LOS ANGELES–In 2020, in the midst of the COVID-19 pandemic, the number of shipments containing prohibited pork, chicken, beef, and duck products arriving from China intercepted by the U.S. Customs and Border Protection agriculture specialists in Los Angeles, nearly doubled compared with the previous year.
From Jan. 1 to Dec. 31, 2020, Customs and Border Protection in Los Angeles issued 1,049 Emergency Action Notifications compared to 527 in 2019, a 99 percent increase. When unmanifested-prohibited animal products are intercepted, feds issue the notification for destruction or re-exportation of the contraband.
According to USDA, China is a country affected by African Swine Fever, Classical Swine Fever, Newcastle Disease, Foot and Mouth Disease, Highly Pathogenic Avian Influenza and Swine Vesicular Disease.
The significant increase in meat interceptions is the result of several actions including, the rollout of a special initiative to prevent the introduction of Asian Swine Fever in the U.S.; a better collaboration with USDA strategic partners; the COVID-19 international travel restrictions; and the realignment of Customs and Border Protection enforcement posture to tackle smuggling and trade fraud that didn’t slow down during the pandemic.
“CBP continues to work closely with the USDA and other government and private-sector partners to protect the nation from a variety of diverse threats, including those posed by plant pests, biological agents, and foreign animal diseases through prohibited meat and plant products arriving by air, land, and sea,” said Carlos Martel, Customs and Border Protection Director of Field Operations in Los Angeles. “The role of the CBP’s agriculture specialists at our ports of entry is more crucial than ever.”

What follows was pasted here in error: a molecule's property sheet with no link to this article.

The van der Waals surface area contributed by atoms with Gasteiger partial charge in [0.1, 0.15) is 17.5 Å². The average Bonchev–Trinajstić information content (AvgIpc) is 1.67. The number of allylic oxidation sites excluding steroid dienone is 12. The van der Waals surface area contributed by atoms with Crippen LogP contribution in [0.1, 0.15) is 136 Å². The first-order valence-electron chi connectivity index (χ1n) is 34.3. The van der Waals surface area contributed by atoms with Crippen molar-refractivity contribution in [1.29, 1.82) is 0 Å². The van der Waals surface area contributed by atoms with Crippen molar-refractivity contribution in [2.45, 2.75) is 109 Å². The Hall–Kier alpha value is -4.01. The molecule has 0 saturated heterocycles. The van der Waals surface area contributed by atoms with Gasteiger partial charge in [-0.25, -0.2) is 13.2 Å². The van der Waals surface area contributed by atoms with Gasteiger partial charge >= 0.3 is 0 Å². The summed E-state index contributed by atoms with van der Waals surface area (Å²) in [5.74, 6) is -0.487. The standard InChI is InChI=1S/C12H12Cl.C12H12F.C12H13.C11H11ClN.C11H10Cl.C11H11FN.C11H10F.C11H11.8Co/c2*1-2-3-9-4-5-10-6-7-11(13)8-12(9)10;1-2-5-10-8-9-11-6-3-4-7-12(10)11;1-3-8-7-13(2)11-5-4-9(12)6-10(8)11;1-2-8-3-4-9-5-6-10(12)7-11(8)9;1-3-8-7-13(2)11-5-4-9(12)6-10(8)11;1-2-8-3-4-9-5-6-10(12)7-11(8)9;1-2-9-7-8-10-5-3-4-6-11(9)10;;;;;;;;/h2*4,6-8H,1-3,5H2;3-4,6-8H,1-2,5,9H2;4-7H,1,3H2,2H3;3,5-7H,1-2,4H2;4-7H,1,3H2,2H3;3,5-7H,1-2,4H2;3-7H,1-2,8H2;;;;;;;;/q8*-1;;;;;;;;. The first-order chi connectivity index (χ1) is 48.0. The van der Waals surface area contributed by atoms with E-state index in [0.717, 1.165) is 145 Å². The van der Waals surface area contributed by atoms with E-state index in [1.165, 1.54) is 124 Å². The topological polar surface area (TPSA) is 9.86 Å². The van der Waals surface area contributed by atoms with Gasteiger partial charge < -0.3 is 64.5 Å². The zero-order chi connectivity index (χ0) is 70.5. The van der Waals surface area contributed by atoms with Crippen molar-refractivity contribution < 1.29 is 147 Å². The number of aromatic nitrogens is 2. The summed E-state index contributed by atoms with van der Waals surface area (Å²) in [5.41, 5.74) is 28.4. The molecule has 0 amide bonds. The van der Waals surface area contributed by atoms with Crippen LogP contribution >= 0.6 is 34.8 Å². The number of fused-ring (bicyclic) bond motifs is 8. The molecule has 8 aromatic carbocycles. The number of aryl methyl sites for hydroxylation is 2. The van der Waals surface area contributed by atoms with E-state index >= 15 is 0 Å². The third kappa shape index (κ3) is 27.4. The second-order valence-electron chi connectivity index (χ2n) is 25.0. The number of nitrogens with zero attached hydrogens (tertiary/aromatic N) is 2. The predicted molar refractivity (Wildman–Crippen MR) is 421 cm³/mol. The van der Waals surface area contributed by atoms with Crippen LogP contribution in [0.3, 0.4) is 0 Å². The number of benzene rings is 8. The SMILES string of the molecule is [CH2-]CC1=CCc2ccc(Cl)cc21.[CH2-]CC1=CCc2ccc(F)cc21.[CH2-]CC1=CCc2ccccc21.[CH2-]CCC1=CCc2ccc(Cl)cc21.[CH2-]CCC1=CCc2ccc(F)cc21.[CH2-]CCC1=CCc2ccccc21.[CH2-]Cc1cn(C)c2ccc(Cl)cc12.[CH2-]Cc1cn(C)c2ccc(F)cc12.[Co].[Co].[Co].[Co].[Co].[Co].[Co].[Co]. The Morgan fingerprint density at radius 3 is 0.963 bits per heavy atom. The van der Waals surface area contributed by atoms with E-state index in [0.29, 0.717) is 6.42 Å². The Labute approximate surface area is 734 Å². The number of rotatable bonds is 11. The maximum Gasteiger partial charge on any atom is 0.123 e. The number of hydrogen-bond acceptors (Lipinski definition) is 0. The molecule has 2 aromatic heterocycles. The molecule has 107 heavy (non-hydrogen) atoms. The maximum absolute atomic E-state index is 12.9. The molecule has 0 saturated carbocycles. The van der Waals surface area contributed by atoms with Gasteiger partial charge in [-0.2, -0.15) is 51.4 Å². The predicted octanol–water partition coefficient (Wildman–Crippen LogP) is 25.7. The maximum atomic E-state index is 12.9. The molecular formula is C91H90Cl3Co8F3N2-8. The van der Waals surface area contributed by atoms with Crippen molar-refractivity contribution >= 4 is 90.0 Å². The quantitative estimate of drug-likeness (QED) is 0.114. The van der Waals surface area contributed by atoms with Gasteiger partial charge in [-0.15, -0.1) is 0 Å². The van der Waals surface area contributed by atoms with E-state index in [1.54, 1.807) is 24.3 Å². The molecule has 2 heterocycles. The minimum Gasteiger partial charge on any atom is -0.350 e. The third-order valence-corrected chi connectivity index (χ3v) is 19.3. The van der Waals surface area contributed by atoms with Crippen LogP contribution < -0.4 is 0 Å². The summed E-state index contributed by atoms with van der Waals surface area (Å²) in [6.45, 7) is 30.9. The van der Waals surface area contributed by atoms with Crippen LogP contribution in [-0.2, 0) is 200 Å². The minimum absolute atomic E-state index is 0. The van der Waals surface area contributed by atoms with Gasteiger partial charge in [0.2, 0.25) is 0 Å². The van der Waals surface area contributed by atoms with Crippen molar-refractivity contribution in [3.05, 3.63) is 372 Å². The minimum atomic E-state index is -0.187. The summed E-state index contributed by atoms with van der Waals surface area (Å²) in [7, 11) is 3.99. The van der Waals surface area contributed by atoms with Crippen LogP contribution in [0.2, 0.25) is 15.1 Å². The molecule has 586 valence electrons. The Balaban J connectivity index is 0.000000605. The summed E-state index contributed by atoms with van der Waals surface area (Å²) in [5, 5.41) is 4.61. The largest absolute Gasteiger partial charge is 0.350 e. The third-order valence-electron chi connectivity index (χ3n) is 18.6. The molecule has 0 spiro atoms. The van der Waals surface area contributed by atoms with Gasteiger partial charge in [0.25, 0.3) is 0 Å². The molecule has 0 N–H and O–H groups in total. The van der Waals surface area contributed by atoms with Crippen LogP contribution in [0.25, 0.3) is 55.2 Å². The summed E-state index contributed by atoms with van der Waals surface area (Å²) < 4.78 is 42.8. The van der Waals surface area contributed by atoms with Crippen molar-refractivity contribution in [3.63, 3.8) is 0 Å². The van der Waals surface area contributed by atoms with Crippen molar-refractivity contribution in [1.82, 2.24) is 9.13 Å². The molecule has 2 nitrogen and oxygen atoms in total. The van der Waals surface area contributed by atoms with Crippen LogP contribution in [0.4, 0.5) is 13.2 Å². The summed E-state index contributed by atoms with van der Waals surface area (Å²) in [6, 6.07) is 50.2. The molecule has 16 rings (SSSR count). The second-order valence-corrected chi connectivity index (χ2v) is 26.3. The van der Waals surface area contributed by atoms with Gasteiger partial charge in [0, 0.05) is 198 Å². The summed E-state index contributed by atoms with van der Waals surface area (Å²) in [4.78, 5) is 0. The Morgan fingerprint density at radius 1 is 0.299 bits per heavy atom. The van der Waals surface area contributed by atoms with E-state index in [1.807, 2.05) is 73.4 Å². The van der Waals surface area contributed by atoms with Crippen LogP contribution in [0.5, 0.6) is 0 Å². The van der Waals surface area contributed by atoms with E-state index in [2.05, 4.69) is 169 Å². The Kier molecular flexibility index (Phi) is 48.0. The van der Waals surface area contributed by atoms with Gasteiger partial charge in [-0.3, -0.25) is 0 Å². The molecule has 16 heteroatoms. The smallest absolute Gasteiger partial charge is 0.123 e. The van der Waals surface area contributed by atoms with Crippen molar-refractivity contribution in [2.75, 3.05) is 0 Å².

Customs and Border Protection agriculture specialists found most of the unmanifested animal products commingled in boxes of headphones, door locks, kitchenware, LCD tablets, trash bags, swim fins, cell phone covers, plastic cases and household goods in a clear attempt to smuggle the prohibited meats.
In 2020, Customs and Border Protection agriculture specialists at the Los Angeles-Long Beach seaport intercepted 183 shipments of prohibited meat products that compared with 29 the previous year, represented an increase of 531 percent.
That same year, Los Angeles International Airport prohibited meat interceptions reached 866 compared with 498 the year before, marking a 73 percent increase.
Chinese animal products are in high demand in certain communities in the United States. Smugglers attempt to bring those products which are later sold in Asian groceries markets. Many consumers are not aware of the importation restrictions.
Pork products from ASF-affected countries may introduce the virus to the United States, crippling the domestic pork industry and U.S. pork exports valued at $6.5 billion annually.
The ASF is spread by contact with an infected animals’ body fluids. It can be spread by ticks that feed on infected animals.